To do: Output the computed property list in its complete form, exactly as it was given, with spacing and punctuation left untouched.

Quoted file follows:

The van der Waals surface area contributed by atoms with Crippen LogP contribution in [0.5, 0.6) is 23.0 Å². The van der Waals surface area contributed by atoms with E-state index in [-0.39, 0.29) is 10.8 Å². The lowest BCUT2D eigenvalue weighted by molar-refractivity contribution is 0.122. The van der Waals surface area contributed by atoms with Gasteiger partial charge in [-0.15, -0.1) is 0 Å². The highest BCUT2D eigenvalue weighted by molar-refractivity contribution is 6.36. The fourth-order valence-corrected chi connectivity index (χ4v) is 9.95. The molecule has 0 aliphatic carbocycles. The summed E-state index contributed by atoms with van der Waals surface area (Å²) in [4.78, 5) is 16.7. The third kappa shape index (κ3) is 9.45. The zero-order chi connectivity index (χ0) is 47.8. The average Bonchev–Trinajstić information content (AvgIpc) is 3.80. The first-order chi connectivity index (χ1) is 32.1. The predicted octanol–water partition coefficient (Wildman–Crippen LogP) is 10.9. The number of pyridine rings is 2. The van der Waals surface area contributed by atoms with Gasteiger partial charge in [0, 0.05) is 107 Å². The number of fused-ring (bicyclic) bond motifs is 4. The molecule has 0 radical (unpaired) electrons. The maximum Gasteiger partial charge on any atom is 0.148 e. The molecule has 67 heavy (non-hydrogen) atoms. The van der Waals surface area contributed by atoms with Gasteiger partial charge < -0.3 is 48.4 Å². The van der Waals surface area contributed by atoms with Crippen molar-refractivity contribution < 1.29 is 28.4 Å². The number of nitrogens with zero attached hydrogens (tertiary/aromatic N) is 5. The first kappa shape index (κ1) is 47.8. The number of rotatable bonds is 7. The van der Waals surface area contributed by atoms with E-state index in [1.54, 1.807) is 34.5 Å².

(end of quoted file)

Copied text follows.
The van der Waals surface area contributed by atoms with Crippen LogP contribution in [0.5, 0.6) is 23.0 Å². The van der Waals surface area contributed by atoms with E-state index in [-0.39, 0.29) is 10.8 Å². The lowest BCUT2D eigenvalue weighted by molar-refractivity contribution is 0.122. The van der Waals surface area contributed by atoms with Gasteiger partial charge in [-0.15, -0.1) is 0 Å². The highest BCUT2D eigenvalue weighted by molar-refractivity contribution is 6.36. The fourth-order valence-corrected chi connectivity index (χ4v) is 9.95. The molecule has 0 aliphatic carbocycles. The summed E-state index contributed by atoms with van der Waals surface area (Å²) in [4.78, 5) is 16.7. The third kappa shape index (κ3) is 9.45. The zero-order chi connectivity index (χ0) is 47.8. The average Bonchev–Trinajstić information content (AvgIpc) is 3.80. The first-order chi connectivity index (χ1) is 32.1. The predicted octanol–water partition coefficient (Wildman–Crippen LogP) is 10.9. The number of pyridine rings is 2. The van der Waals surface area contributed by atoms with Gasteiger partial charge in [0, 0.05) is 107 Å². The number of fused-ring (bicyclic) bond motifs is 4. The molecule has 0 radical (unpaired) electrons. The maximum Gasteiger partial charge on any atom is 0.148 e. The molecule has 67 heavy (non-hydrogen) atoms. The van der Waals surface area contributed by atoms with Gasteiger partial charge < -0.3 is 48.4 Å². The van der Waals surface area contributed by atoms with Crippen molar-refractivity contribution < 1.29 is 28.4 Å². The number of nitrogens with zero attached hydrogens (tertiary/aromatic N) is 5. The first kappa shape index (κ1) is 47.8. The number of rotatable bonds is 7. The van der Waals surface area contributed by atoms with E-state index in [1.54, 1.807) is 34.5 Å².